I hope all of you amazing moms had a wonderful Mother’s Day! The past couple of years, I’ve spent Mother’s Day at my daughter’s volleyball tournaments. It’s not my favorite way to spend Mother’s Day, being inside a convention center with absolutely nothing resembling a Mother’s Day brunch, and hundreds of cheering fans – NOT cheering for you. So, when I learned that there was to be no sporting event whatsoever on Mother’s Day this year, I was overjoyed. I marked it on the calendar in bright neon pink pen and dropped several hints that I wanted to do something outside… at Mt. Diablo State Park… with a hike and picnic lunch… and chocolate. Just a few suggestions.
Why Mount Diablo State Park? I recently read about the wildflowers blooming on the hillsides of Mount Diablo, so I wanted to see if there were any wildflowers that survived the heat waves from the previous weeks. It was a long shot, but at least there would be good hiking and expansive views if there weren’t any wildflowers to see. Mount Diablo is only 3,849 feet high, which in itself is not that impressive. However, since there is nothing to block the views from the summit, the views are far reaching and many people drive up to the summit to look out from the observation deck, and also to check out the Visitor Center. Mount Diablo has one of the largest “viewsheds in the Western United States.”. If you’ve lived in the East Bay like I have, then you know about Mount Diablo. You can’t help but see it while driving on the freeway, it’s massive. We didn’t have a set agenda to explore the park which is about 20,000 acres, but we did have a time limit since we were going to visit my mom later on in the day.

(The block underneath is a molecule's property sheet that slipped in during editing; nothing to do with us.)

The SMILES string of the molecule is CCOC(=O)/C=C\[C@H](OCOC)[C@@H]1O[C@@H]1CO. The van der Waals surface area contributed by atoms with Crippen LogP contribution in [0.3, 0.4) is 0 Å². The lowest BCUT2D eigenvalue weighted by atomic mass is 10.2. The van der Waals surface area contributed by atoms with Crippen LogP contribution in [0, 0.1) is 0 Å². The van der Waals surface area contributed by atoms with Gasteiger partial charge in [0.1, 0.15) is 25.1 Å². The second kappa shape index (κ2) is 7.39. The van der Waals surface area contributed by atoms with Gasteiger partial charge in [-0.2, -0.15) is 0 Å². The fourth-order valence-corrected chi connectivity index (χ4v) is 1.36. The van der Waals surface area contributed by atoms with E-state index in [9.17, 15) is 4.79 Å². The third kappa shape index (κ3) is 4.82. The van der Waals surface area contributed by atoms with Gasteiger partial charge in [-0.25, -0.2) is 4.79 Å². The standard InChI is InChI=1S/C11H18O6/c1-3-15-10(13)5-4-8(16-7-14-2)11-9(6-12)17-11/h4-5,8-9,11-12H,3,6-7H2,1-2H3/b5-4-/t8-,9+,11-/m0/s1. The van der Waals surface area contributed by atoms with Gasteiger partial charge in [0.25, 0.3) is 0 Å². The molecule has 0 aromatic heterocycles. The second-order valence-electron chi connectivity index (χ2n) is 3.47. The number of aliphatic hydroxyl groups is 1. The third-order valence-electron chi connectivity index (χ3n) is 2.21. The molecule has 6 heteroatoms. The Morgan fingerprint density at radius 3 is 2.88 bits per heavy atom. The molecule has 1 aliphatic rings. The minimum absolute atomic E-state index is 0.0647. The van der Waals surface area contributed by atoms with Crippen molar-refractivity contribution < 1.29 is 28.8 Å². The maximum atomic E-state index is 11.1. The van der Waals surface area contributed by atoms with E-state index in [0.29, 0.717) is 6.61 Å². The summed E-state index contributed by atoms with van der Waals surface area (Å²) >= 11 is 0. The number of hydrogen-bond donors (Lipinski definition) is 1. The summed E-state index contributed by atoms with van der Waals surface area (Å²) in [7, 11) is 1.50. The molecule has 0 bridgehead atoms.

Since Mother’s Day is synonomous to sleeping in and liesurely breakfast at my house, we didn’t have an early start. We drove in through the South Gate Entrance (there are 3 ways to enter Mount Diablo SP) around noon and slowly made our way up the windy road. There are many cyclists who share the road, so there is no hurrying on this road. It’s time for patience and scenery appreciation. If you’re not the one driving, you’ll see gorgeous hillsides and far reaching views.